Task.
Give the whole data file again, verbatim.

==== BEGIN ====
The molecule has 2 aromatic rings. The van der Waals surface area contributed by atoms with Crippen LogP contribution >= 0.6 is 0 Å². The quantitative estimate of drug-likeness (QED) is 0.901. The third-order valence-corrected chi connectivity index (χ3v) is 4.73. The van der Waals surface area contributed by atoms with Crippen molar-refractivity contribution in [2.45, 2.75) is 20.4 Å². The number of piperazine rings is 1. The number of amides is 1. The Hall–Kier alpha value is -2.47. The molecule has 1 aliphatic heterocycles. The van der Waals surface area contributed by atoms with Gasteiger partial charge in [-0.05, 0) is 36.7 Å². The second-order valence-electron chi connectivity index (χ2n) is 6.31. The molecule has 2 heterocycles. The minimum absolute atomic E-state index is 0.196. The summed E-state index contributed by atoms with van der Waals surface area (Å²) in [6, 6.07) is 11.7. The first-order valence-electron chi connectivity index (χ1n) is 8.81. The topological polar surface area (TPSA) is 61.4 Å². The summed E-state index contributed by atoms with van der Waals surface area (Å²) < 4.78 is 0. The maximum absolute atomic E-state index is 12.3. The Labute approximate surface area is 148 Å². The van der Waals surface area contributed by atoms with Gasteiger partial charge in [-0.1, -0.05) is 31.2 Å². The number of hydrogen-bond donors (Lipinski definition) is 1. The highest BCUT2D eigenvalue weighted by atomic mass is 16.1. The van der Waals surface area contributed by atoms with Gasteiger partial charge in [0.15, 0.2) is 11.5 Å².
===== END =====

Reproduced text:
The molecule has 2 aromatic rings. The van der Waals surface area contributed by atoms with Crippen LogP contribution >= 0.6 is 0 Å². The quantitative estimate of drug-likeness (QED) is 0.901. The third-order valence-corrected chi connectivity index (χ3v) is 4.73. The van der Waals surface area contributed by atoms with Crippen molar-refractivity contribution in [2.45, 2.75) is 20.4 Å². The number of piperazine rings is 1. The number of amides is 1. The Hall–Kier alpha value is -2.47. The molecule has 1 aliphatic heterocycles. The van der Waals surface area contributed by atoms with Gasteiger partial charge in [-0.05, 0) is 36.7 Å². The second-order valence-electron chi connectivity index (χ2n) is 6.31. The molecule has 2 heterocycles. The minimum absolute atomic E-state index is 0.196. The summed E-state index contributed by atoms with van der Waals surface area (Å²) in [6, 6.07) is 11.7. The first-order valence-electron chi connectivity index (χ1n) is 8.81. The topological polar surface area (TPSA) is 61.4 Å². The summed E-state index contributed by atoms with van der Waals surface area (Å²) < 4.78 is 0. The maximum absolute atomic E-state index is 12.3. The Labute approximate surface area is 148 Å². The van der Waals surface area contributed by atoms with Gasteiger partial charge in [-0.1, -0.05) is 31.2 Å². The number of hydrogen-bond donors (Lipinski definition) is 1. The highest BCUT2D eigenvalue weighted by atomic mass is 16.1. The van der Waals surface area contributed by atoms with Gasteiger partial charge in [0.15, 0.2) is 11.5 Å².